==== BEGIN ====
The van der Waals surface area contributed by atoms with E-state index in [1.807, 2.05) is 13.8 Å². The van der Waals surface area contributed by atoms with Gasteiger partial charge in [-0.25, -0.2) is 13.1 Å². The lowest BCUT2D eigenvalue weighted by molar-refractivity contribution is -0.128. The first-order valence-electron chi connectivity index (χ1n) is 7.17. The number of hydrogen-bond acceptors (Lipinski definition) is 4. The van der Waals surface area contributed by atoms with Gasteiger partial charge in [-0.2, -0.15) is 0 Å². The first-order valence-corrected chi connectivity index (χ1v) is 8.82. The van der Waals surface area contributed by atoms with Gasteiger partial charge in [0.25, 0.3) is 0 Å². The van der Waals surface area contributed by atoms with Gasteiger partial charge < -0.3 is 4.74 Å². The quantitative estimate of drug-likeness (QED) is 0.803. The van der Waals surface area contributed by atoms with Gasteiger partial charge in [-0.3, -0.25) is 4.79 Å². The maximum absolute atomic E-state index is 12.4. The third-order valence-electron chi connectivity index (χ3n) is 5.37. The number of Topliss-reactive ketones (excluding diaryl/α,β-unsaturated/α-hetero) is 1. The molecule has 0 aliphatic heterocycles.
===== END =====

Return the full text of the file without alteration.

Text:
The van der Waals surface area contributed by atoms with E-state index in [1.807, 2.05) is 13.8 Å². The van der Waals surface area contributed by atoms with Gasteiger partial charge in [-0.25, -0.2) is 13.1 Å². The lowest BCUT2D eigenvalue weighted by molar-refractivity contribution is -0.128. The first-order valence-electron chi connectivity index (χ1n) is 7.17. The number of hydrogen-bond acceptors (Lipinski definition) is 4. The van der Waals surface area contributed by atoms with Gasteiger partial charge in [-0.2, -0.15) is 0 Å². The first-order valence-corrected chi connectivity index (χ1v) is 8.82. The van der Waals surface area contributed by atoms with Gasteiger partial charge in [0.25, 0.3) is 0 Å². The van der Waals surface area contributed by atoms with Gasteiger partial charge < -0.3 is 4.74 Å². The quantitative estimate of drug-likeness (QED) is 0.803. The van der Waals surface area contributed by atoms with Gasteiger partial charge in [-0.3, -0.25) is 4.79 Å². The maximum absolute atomic E-state index is 12.4. The third-order valence-electron chi connectivity index (χ3n) is 5.37. The number of Topliss-reactive ketones (excluding diaryl/α,β-unsaturated/α-hetero) is 1. The molecule has 0 aliphatic heterocycles.